Hafdis Huld: Home

review huld x1 cong

Ever since Emilíana Torrini’s Fisherman’s Woman a decade ago we’ve had a soft spot for whimsical female singers from Iceland. Hafdis Huld? Even her name’s appealing.
She sounds exactly as we would have wanted: it’s the kind of music fairies would play of an evening after they’d bedded down the unicorns for the night.
Maybe it’s because Iceland is so small and they all know each other, but there’s an intimate feel to albums like this, and they tell stories that are as important as the music. The songs are mainly just her and guitar and piano for company but it’s her voice that makes the album. Autonomous sensory meridian response is partly to blame: that’s the tingling sensation you get to some sounds, like whispering, and which you never knew had a name until now. (And you thought it was just you). It’s all nice.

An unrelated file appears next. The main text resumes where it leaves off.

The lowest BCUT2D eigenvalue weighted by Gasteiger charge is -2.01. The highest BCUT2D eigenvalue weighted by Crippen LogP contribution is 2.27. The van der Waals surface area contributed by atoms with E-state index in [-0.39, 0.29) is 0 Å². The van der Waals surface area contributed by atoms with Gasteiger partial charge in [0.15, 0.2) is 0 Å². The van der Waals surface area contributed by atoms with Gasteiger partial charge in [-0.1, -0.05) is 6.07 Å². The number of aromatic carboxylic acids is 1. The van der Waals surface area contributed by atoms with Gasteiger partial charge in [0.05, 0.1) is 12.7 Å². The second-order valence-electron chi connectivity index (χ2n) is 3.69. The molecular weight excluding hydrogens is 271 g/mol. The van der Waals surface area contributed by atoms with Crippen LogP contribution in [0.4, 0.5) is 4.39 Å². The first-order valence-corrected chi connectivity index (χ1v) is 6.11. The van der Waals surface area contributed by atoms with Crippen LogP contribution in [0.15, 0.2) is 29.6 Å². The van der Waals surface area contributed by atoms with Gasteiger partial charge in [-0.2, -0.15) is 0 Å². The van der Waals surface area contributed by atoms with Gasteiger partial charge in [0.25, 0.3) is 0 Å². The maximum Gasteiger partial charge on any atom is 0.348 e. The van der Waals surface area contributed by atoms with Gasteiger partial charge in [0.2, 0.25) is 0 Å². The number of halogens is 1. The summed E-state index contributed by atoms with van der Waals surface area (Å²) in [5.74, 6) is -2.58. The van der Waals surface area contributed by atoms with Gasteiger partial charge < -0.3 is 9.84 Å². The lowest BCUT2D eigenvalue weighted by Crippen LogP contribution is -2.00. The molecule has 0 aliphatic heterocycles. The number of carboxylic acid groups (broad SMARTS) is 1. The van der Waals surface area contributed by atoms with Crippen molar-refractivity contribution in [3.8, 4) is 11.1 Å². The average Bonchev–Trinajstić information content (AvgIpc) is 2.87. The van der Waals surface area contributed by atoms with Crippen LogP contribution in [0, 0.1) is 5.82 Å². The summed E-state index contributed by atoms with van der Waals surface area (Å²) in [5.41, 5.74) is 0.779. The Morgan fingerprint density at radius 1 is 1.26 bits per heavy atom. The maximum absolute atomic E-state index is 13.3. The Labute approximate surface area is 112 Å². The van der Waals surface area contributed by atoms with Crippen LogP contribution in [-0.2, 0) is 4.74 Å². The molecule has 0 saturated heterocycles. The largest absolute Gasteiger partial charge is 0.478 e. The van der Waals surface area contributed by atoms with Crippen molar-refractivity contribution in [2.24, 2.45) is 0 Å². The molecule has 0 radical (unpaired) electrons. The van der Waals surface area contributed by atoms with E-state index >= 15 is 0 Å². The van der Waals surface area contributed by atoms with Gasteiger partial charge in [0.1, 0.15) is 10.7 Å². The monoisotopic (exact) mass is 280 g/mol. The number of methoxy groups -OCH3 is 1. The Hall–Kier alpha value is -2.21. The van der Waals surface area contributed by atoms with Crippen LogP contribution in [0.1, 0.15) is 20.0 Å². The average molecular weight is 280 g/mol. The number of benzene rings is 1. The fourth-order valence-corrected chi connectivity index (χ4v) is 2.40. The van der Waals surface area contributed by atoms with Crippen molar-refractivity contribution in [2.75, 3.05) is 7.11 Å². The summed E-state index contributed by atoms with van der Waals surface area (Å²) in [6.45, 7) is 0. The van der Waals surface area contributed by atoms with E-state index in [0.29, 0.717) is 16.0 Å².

About jerobear

Weekly newspaper editor in Cheshire, England. I blog my editorials and the CDs I write about. I play drums, drink coffee, play music, meditate. I hate filling in forms.

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